In early 2015, members of the Legal, Tax and Accounting (“LTA”) Committee began work on a set of model Bylaws for cooperatives to serve as guidance for the members of the National Council of Farmer Cooperatives (“NCFC”). This volunteer committee consists of experienced professionals, including Dorsey’s Dave Swanson, who work with or for NCFC’s member cooperatives. Assigned to a working group, Dave was responsible for reviewing the consent and authorized capital stock and equity articles of the Bylaws. The final work product, a comprehensive study of cooperative Articles of Incorporation and Bylaws, including commentary on tax, securities, membership eligibility, voting rights, board composition, escheat, operating on a cooperative basis, and other topics, will be presented at the NCFC’s 2018 Annual Meeting, scheduled to take place on February 7, 2018, and can be found here.
Articles of Incorporation enable a cooperative to operate as a legal entity, while Bylaws lay out how the cooperative will be governed and provide a detailed description of the internal operations and structure of the cooperative. Thus, properly drafting Articles of Incorporation and Bylaws is critical to defining the structure of the cooperative and the legal relationships among the cooperative and its members. Unfortunately, many cooperatives use poorly drafted standard forms, and fail to give careful thought to the provisions written into the Articles of Incorporation and Bylaws, which will have an effect on how the cooperative will be viewed regarding taxes, employment law, securities law, and more.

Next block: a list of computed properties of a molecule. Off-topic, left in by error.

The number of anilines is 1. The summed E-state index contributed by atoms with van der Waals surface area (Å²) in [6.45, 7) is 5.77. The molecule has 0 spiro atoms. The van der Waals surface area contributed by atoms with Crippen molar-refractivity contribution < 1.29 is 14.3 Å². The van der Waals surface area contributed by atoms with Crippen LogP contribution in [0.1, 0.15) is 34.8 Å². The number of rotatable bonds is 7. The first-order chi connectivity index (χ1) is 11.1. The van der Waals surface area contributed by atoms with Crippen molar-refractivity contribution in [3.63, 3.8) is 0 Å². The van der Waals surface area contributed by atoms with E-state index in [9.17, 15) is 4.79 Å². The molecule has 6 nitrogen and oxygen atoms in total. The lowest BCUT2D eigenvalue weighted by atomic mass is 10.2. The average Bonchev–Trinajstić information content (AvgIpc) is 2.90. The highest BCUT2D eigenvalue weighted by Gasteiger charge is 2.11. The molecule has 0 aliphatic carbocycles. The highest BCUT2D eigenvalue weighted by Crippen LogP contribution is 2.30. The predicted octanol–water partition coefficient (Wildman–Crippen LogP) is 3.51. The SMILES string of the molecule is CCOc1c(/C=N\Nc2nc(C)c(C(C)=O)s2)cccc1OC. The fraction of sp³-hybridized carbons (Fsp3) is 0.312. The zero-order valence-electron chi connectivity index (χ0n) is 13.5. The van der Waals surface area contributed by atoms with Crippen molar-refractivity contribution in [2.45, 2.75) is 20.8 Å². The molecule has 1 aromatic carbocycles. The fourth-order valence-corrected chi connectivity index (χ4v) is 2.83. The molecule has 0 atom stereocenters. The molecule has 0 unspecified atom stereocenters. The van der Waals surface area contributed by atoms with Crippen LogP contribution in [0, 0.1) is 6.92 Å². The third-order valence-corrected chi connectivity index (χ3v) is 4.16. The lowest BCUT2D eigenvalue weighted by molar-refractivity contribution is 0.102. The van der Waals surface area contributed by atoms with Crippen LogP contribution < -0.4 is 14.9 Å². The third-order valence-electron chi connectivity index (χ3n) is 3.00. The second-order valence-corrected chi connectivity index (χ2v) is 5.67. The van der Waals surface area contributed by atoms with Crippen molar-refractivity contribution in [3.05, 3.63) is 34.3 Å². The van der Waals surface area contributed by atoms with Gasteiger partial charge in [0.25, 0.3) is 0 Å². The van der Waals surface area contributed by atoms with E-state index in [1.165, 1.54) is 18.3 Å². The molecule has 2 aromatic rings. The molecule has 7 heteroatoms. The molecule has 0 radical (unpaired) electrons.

The LTA Committee highlights applicable principles, outlines the specific issues and provides potential solutions to be considered when drafting Bylaws acknowledging that specific content will vary depending on what functions the co-op will perform. Membership requirements will also vary depending on whether the co-op is organized with or without capital stock.